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Somaliland Statehood Discussed at AU Summit
ISSUE 233
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This Week's Somaliland News

This Week's News coverage for Somaliland and Somalia

Headlines

An Irish Student Writes Her Thesis On ‎Somaliland’s Right For Self Determination‎‎

Video Shows Arabs Fighting In Somalia

South Africa Says Somaliland's Issue Should Be Treated Differently‎‎

Somaliland's Top Judge Relieved From Post Due To ‎Ill Health‎‎‎

Korean Deal Still On, Says Range, Despite Security ‎Concerns‎

Somali Islamists Renew Rejection Of Foreign ‎Peacekeepers‎‎‎‎‎

UNDP In Baidoa

Death For Muslims Who Fail To Pray‎‎‎‎‎

Regional Affairs

Somali Regional Leader Says He Does Not ‎Recognize Islamic Courts In Mogadishu

Djibouti Supports Iran's Stances‎‎

Pastoralists Plan Int'l Gathering In Ethiopia‎‎

Somali Islamic Cleric Eyes Fight With Ethiopian Army

Ethiopia: Terrorists Rule Mogadishu

Somalia Celebrates Independence Anniversary Under Islamic Courts

AU Leaders Suspend Recognition Of New Recs

East Africa And The Horn Of Africa: Human Rights ‎Defenders Form Network Of Support For Colleagues At Risk‎‎

Editorial
Special Report

International News

Nation Remembers 7 July Victims

Sheikh Aweys Won't Go Away (At Least by Himself)

''Somalia's Fluid Politics Move Toward Polarization''‎‎‎‎‎‎

Darfur’s Fragile Peace‎‎‎

The Somali Blogosphere

Kenyan Writer Warns Government Against "Entangling" In Somalia‎‎‎‎‎‎

FEATURES & COMMENTARY

Briefing To The Inaugural Meeting Of The All Party Parliamentary Group On Somaliland

Somali Taliban

Tokyo Sexwale’s Acquisition Trail‎‎

Ethiopia: Interview: Prime Minister Meles Zenawi

Ugandan Paper Says Somali Transitional Government "A Dead Horse"

The US Proxies Who Haunt Washington

Somalia: A Case Study In Interventionism

Food for thought

Opinions

Book Review On Part 1: ‎
The Bedrock Of The ‎
Family By Mohammed Bashe H. Hassan

Somaliland: The Only Hope Remaining In ‎Africa's Pandora's Box‎‎‎‎‎‎

Somaliland Armed Forces; Are They Fit For ‎Purpose?‎‎‎‎‎

Change in Foreign Policy May Ease Our Isolative Situation‎‎‎‎‎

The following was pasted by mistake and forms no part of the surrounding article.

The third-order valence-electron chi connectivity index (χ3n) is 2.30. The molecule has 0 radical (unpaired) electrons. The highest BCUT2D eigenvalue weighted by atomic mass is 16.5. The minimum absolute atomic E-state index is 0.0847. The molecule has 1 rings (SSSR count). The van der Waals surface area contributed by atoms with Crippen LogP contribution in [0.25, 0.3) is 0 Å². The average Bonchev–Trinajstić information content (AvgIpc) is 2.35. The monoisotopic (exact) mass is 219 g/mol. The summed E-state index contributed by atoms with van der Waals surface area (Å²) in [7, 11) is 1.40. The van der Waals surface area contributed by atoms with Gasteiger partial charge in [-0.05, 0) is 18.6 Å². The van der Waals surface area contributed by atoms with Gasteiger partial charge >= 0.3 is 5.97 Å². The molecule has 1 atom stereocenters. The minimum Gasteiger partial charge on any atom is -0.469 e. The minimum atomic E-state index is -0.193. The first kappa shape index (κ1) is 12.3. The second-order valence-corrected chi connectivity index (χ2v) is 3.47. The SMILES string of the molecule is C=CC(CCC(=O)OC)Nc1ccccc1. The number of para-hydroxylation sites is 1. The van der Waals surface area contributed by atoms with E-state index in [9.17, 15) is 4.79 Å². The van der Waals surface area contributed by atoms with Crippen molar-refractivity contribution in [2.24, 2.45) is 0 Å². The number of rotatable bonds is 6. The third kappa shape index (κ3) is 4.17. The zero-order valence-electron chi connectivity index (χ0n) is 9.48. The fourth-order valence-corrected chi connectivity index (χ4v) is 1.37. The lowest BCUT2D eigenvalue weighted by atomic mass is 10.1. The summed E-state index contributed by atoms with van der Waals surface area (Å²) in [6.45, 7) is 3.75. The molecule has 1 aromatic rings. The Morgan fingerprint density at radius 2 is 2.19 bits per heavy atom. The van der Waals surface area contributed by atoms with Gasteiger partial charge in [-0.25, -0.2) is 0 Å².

Time For Somaliland Lawmakers To Recognize Unilaterally The State Of Israel‎‎‎‎‎‎‎‎‎‎

The AU Must Not Let States With Dual Allegiances-Egypt And Sudan Bully Them‎‎‎‎‎‎‎‎‎‎


By James Butty
Washington, DC
05 July 2006

 

In 1991, Somaliland declared independence from Somalia. Since then, the Republic of Somaliland, as it calls itself, has received no international recognition. Iqbal Jhazbhay is a Horn of Africa expert at the University of South Africa. He tells English to Africa reporter James Butty the issue of Somaliland was discussed by AU foreign ministers prior to the just concluded AU summit in Banjul, the Gambia.  From South Africa, Professor Jhazbhay explains to reporter James Butty how the discussions came about and why.

“Three African states contributed to the debate and discussion by stating that the Somaliland peace and stability has to be acknowledged and recognized, and that the African Union has to find a way to reward and consolidate its stability and its emerging democracy. The likelihood of this being raised is due to the fact that the three African states in question – Kenya, Rwanda, and Zambia – have engaged with the president of Somaliland recently inviting him to their respective states.”

Professor Jhazbhay agrees that technically Somaliland is still a part of Somalia. But he says by the AU sending a separate team to Somaliland implies that it is a reality, which the AU has to come to terms with and engage.

“In the 2005 fact-finding report on Somaliland, it was mentioned that Somaliland’s history is unique in Africa and that a way has to be found to deal with it.”

Yet the question of whether the AU should grant autonomous status to any region on the continent with a “unique” culture remains controversial.   Professor Jhazbhay explains why the case of Somaliland is unique.

“The African Union’s fact-finding report on Somaliland says its political history is unique in the sense that Somaliland went back to its British colonial boundaries, and this in a way ties in with the African Union’s constitutive act that states should abide by the colonial boundaries.”

Source: VOA


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